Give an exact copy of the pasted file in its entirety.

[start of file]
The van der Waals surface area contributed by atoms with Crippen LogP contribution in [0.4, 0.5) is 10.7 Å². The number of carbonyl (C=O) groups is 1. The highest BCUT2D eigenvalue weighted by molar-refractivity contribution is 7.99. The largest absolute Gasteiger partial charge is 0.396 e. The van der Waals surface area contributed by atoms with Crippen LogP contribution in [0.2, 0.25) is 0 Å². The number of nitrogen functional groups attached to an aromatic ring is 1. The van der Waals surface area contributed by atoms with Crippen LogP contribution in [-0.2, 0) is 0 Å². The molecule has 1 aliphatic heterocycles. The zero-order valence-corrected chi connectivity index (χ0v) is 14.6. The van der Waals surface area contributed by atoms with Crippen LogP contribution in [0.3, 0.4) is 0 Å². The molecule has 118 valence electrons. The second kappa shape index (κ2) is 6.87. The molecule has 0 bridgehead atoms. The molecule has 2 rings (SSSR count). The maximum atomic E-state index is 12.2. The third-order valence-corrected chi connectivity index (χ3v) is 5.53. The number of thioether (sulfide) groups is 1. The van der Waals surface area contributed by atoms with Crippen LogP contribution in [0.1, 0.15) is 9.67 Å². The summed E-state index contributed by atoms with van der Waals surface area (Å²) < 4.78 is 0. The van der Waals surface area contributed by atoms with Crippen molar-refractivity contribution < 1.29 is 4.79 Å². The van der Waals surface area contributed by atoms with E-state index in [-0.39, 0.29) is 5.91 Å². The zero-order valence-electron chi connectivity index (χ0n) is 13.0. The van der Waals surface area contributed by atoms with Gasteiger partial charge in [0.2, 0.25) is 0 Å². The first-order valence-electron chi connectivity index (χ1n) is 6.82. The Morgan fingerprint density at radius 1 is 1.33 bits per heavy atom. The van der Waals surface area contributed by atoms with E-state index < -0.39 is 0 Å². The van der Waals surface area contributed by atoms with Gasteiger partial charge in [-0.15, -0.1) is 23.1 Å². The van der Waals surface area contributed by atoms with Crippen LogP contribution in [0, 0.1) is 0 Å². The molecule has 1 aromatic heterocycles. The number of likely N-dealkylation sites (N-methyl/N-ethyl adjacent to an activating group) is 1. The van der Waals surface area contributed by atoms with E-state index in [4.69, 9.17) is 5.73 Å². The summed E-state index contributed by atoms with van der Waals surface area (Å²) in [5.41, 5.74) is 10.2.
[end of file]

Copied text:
The van der Waals surface area contributed by atoms with Crippen LogP contribution in [0.4, 0.5) is 10.7 Å². The number of carbonyl (C=O) groups is 1. The highest BCUT2D eigenvalue weighted by molar-refractivity contribution is 7.99. The largest absolute Gasteiger partial charge is 0.396 e. The van der Waals surface area contributed by atoms with Crippen LogP contribution in [0.2, 0.25) is 0 Å². The number of nitrogen functional groups attached to an aromatic ring is 1. The van der Waals surface area contributed by atoms with Crippen LogP contribution in [-0.2, 0) is 0 Å². The molecule has 1 aliphatic heterocycles. The zero-order valence-corrected chi connectivity index (χ0v) is 14.6. The van der Waals surface area contributed by atoms with Crippen LogP contribution in [0.3, 0.4) is 0 Å². The molecule has 118 valence electrons. The second kappa shape index (κ2) is 6.87. The molecule has 0 bridgehead atoms. The molecule has 2 rings (SSSR count). The maximum atomic E-state index is 12.2. The third-order valence-corrected chi connectivity index (χ3v) is 5.53. The number of thioether (sulfide) groups is 1. The van der Waals surface area contributed by atoms with Crippen LogP contribution in [0.1, 0.15) is 9.67 Å². The summed E-state index contributed by atoms with van der Waals surface area (Å²) < 4.78 is 0. The van der Waals surface area contributed by atoms with Crippen molar-refractivity contribution < 1.29 is 4.79 Å². The van der Waals surface area contributed by atoms with E-state index in [-0.39, 0.29) is 5.91 Å². The zero-order valence-electron chi connectivity index (χ0n) is 13.0. The van der Waals surface area contributed by atoms with Gasteiger partial charge in [0.2, 0.25) is 0 Å². The first-order valence-electron chi connectivity index (χ1n) is 6.82. The Morgan fingerprint density at radius 1 is 1.33 bits per heavy atom. The van der Waals surface area contributed by atoms with E-state index < -0.39 is 0 Å². The van der Waals surface area contributed by atoms with Gasteiger partial charge in [-0.15, -0.1) is 23.1 Å². The van der Waals surface area contributed by atoms with Crippen LogP contribution in [0, 0.1) is 0 Å². The molecule has 1 aromatic heterocycles. The number of likely N-dealkylation sites (N-methyl/N-ethyl adjacent to an activating group) is 1. The van der Waals surface area contributed by atoms with E-state index in [4.69, 9.17) is 5.73 Å². The summed E-state index contributed by atoms with van der Waals surface area (Å²) in [5.41, 5.74) is 10.2.